BWW Interviews: A Chat with Bay Street's Artistic Director Scott Schwartz

The Hamptons theatre scene will be getting the Summer started early this year as Sag Harbor's Bay Street Theatre will be holding their Second Annual New Works Festival. Being held this weekend, April 24th through 26th, preparations are in full swing for some exciting new works to be displayed in a theme of "Rediscovery". Artistic Director Scott Schwartz took time to speak with me today about the festival.

Thank you for joining me today! How did the New Works festival come about? Who conceived the idea?

When I joined Bay Street as Artistic Director a little over two years ago, I was so inspired by the history at this exciting theater. From its very start, Bay Street has been a home for new works in the Hamptons. The first show I saw at Bay Street in 1994 was the world premiere of Blue Light by Cynthia Ozick, directed by Sidney Lumet and starring the incomparable Dianne Wiest and Mercedes Ruehl. As the new Artistic Director, I am committed to producing new works and wanted to find a way to build upon this great tradition at Bay Street by creating a forum in which new plays and musicals could further their development. So we founded our Bay Street New Works Festival, featuring readings and also panel discussions. The Festival is an opportunity for our audience to experience cutting edge, new theater by established and emerging writers in an intimate way and to be exposed to the process of creating new work. It gives authors the opportunity to see their projects in front of an audience, so they can continue to develop and hone their work based on the response they get. The first Festival took place last year to open our season, and this year we are presenting our second festival. It's going to be an annual event at Bay Street.

Who is on the creative team?

This year, the Festival is co-curated by me and Associate Artistic Director Will Pomerantz. Each work has its own director and cast. This year, Jeremy Webb is directing Anna Ziegler's A Delicate Ship; Carl Andress is directing Charles Busch and Rusty Magee's musical The Green Heart; and Michelle Tattenbaum is directing Julia Brownell's Plane Play.

Now in its second year, how will this year's festival differentiate from last year? Besides the works, of course!

This year, the theme of the Festival is "Rediscovery." Based on a need expressed by writers in a panel we offered last year, we decided to give works that have had an initial production the chance for further development. So two of the three projects in the Festival have had premiere productions, but are still being worked on and rewritten for the future. They are A Delicate Ship and The Green Heart. The third play, Plane Play, is having its very first public reading with us, so that one is more about "discovery" than "re"! Also new for us, this year we are presenting a musical - last year the Festival included only plays. We have a passion for new musicals at Bay Street and have a dedicated fund to support their development called the Joseph Stein Fund for New Musicals which is partly underwriting this reading.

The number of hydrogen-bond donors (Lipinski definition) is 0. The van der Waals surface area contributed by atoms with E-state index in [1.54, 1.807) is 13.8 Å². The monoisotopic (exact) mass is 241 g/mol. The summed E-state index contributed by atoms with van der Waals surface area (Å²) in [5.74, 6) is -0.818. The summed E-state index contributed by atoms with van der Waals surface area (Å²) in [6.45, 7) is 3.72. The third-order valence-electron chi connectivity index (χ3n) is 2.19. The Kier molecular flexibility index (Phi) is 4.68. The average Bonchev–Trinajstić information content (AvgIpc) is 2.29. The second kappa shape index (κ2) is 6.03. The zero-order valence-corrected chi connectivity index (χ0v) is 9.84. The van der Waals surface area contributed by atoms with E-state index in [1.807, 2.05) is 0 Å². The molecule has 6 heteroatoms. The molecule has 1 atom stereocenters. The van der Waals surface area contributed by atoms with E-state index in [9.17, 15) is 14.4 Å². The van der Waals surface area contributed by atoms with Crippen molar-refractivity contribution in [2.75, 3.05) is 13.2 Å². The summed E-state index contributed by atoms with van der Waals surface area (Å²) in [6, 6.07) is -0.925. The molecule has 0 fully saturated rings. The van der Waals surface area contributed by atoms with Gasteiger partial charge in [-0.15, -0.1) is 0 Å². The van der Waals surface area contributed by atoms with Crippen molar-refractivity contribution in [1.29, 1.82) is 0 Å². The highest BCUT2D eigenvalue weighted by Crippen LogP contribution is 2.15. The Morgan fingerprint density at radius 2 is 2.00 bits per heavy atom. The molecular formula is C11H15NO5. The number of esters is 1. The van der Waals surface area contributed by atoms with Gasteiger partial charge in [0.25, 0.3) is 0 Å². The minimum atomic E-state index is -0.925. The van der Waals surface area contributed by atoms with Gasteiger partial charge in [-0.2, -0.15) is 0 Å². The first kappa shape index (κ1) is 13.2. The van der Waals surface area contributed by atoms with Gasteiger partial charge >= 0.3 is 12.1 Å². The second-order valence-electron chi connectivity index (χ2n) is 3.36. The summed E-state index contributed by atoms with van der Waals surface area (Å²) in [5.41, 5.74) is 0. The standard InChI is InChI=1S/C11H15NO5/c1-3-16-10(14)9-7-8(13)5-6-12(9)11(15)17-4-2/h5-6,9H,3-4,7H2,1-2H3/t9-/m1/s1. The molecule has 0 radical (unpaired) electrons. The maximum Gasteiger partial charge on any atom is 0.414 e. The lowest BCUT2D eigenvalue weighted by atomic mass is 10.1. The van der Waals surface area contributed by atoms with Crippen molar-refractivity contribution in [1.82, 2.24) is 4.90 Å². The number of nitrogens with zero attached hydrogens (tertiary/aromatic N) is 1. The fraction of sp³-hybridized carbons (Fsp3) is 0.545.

What is the selection process for the works chosen for the festival?

Over the course of the year, we solicit scripts from literary agencies and from the artists we are associated with. The submissions we get are considered for production as well as development. Will Pomerantz and myself go through all the scripts as we receive them, and as we find plays and musicals that are of potential interest to Bay Street, we start to consider how and if we might work on them. All the new works we get are eligible for the Festival, and in the winter we look at which projects could go together to create an interesting slate for our audience over the course of the Festival weekend. Ultimately we settle on three shows, though there are always more great projects that we get than we can include in one year.

Speaking of new works, Bay Street's upcoming main stage season features the world premiere of Alena Smith's The New Sincerity. What else can we expect from Bay Street this summer?

I'm so excited about The New Sincerity. It's smart, funny, political and cynical. I can't wait for our audience to get to experience this edgy new comedy as the first full production of our season! We have three other great shows in our season, two of which are East Coast premieres. The first is Five Presidents by Rick Cleveland, a political drama set on the day of Richard Nixon's funeral in 1994. All five of the living presidents (both current and ex-) gather before the funeral, and they interact, argue, and reveal the toll it takes to lead our nation. Rick is well known as a writer of "House of Cards" and "The West Wing," so he knows a lot about Washington and the political world. His take on these five men is captivating. The second East Coast premiere is The Darrell Hammond Project, a very personal solo show written by and starring Darrell Hammond about his complicated life and history, and how he found his voice as comedian. Darrell pulls no punches in his play, and while it's very funny and includes many of his famous impersonations, it's also a deep and serious drama of his life. The final show of our season is the wonderful musical Grey Gardens. This is one of my favorite musicals of the last ten years, and tells a story set in the heart of the Hamptons and that is a part of the fabric of our community. I know it's going to be a very special experience for our audience to see this story told just miles from the actual location of the infamous house in which it's set. I look forward to sharing all the works on our stage, new and established, with our audience this summer!



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From This Author Melissa Giordano